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Characterization of the Compressive and Fracture Behavior, as Well as the Residual Tensile Strength of a Polyurethane Foam

Zhang, Yanli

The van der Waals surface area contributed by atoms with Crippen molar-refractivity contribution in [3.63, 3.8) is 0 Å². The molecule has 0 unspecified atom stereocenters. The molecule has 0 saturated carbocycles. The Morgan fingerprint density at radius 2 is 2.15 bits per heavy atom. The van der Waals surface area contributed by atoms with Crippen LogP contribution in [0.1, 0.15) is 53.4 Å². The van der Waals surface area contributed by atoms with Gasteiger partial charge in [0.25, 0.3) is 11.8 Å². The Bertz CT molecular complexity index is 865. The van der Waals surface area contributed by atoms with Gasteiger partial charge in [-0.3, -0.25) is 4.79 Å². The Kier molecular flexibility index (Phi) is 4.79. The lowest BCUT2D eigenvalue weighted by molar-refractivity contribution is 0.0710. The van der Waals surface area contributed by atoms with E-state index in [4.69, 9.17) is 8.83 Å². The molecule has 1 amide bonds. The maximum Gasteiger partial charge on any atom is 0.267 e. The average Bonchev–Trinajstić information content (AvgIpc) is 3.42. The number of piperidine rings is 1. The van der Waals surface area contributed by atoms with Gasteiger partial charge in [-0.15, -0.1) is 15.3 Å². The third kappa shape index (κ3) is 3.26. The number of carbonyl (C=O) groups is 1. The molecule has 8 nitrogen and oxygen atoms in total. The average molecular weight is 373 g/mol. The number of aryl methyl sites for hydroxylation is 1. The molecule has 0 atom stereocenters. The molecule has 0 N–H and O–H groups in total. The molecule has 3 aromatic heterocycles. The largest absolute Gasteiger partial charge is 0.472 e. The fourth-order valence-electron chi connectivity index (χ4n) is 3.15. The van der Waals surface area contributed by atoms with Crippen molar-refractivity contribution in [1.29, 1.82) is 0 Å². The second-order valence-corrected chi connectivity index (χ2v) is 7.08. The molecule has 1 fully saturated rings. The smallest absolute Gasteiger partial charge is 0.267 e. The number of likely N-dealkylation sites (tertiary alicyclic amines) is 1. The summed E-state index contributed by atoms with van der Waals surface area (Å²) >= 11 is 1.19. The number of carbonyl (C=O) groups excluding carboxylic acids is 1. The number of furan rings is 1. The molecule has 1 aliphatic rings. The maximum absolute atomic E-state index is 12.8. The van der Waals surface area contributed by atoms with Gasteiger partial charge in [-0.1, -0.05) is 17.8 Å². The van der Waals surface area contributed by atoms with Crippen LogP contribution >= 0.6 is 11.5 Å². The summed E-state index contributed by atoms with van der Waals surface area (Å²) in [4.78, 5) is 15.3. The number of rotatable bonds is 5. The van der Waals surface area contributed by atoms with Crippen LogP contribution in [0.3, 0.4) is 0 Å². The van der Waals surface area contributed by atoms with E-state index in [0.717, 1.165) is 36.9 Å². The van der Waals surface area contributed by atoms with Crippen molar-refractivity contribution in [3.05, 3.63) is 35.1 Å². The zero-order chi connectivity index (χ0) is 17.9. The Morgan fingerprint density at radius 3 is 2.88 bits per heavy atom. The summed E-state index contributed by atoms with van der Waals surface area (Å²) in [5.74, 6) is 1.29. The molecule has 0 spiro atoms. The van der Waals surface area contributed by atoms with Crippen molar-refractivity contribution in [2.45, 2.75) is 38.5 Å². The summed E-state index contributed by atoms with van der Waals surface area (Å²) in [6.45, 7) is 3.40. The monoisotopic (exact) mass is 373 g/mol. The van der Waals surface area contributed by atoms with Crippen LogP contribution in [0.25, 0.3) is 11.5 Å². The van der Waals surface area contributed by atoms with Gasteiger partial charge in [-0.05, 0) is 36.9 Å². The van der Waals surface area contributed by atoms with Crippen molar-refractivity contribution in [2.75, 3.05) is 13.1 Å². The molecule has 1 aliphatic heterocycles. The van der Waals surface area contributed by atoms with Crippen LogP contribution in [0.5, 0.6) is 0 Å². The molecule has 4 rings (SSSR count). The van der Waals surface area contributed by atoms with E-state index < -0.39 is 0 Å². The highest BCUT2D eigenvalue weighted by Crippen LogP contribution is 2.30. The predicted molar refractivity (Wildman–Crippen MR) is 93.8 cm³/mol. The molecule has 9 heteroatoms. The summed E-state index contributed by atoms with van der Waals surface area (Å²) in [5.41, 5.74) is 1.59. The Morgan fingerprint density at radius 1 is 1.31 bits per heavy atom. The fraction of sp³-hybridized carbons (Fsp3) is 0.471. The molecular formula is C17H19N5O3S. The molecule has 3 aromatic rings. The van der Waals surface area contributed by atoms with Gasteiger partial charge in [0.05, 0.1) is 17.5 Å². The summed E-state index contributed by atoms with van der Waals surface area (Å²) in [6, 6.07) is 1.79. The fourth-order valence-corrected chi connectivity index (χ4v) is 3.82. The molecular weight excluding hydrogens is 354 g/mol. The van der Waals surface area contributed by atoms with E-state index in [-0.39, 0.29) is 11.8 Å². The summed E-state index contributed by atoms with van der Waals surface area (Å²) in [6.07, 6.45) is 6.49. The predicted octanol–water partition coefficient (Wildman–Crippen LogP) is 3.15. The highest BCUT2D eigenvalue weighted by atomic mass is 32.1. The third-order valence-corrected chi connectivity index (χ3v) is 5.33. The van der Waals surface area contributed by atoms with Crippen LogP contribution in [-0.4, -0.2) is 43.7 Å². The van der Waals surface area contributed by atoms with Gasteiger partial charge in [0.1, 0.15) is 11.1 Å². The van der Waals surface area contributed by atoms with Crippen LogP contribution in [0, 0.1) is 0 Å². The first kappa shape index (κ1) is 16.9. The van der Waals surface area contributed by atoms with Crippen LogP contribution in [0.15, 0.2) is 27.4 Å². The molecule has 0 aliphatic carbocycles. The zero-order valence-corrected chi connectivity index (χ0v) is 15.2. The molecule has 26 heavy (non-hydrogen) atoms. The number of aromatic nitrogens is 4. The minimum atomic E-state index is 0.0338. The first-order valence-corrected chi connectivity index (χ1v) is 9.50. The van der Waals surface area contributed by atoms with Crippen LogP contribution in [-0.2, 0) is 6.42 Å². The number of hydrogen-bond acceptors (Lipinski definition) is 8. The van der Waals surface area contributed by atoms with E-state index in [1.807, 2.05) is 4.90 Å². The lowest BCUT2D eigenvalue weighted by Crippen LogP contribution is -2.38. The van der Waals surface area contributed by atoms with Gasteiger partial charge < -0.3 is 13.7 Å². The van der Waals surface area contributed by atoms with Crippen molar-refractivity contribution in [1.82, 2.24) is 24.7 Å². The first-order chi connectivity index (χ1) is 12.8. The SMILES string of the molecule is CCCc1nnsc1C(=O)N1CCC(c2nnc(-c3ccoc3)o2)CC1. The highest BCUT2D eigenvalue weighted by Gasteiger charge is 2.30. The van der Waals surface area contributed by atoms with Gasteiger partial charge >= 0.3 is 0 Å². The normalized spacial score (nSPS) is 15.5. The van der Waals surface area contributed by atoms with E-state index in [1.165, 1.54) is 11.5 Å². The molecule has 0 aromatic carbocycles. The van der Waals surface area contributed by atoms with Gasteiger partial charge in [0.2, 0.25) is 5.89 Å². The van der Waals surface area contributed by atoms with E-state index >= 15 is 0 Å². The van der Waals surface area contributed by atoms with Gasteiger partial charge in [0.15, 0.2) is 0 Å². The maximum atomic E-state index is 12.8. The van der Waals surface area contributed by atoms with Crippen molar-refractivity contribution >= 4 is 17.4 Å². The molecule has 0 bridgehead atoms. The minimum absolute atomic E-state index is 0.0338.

Experiments were conducted on polyurethane foam to determine its compressive strength/modulus, relaxation behavior, fracture toughness, as well as residual tensile strength after repetitive compression at room temperatures and ?170 C. Results indicate that, in general, both the Young's modulus and collapse strength increase with the increase of the strain rate at both room temperature and -170 C. The relationship between Young's modulus and strain rate, between collapse strength and strain rate were fitted into equations. A Prony series was constructed for the average modulus at different strain rates. Young's relaxation master curve was constructed based on time-temperature superposition principle to show property change as a function of time. The critical stress intensity factor and critical energy release rates are determined to be 110.25 KPa.m1/2 and 22.25 J/m2, respectively. Residual tensile strength has been determined to reduce by 40% after 100 cycles of compression at the amplitude about 55% of the collapse compressive strength.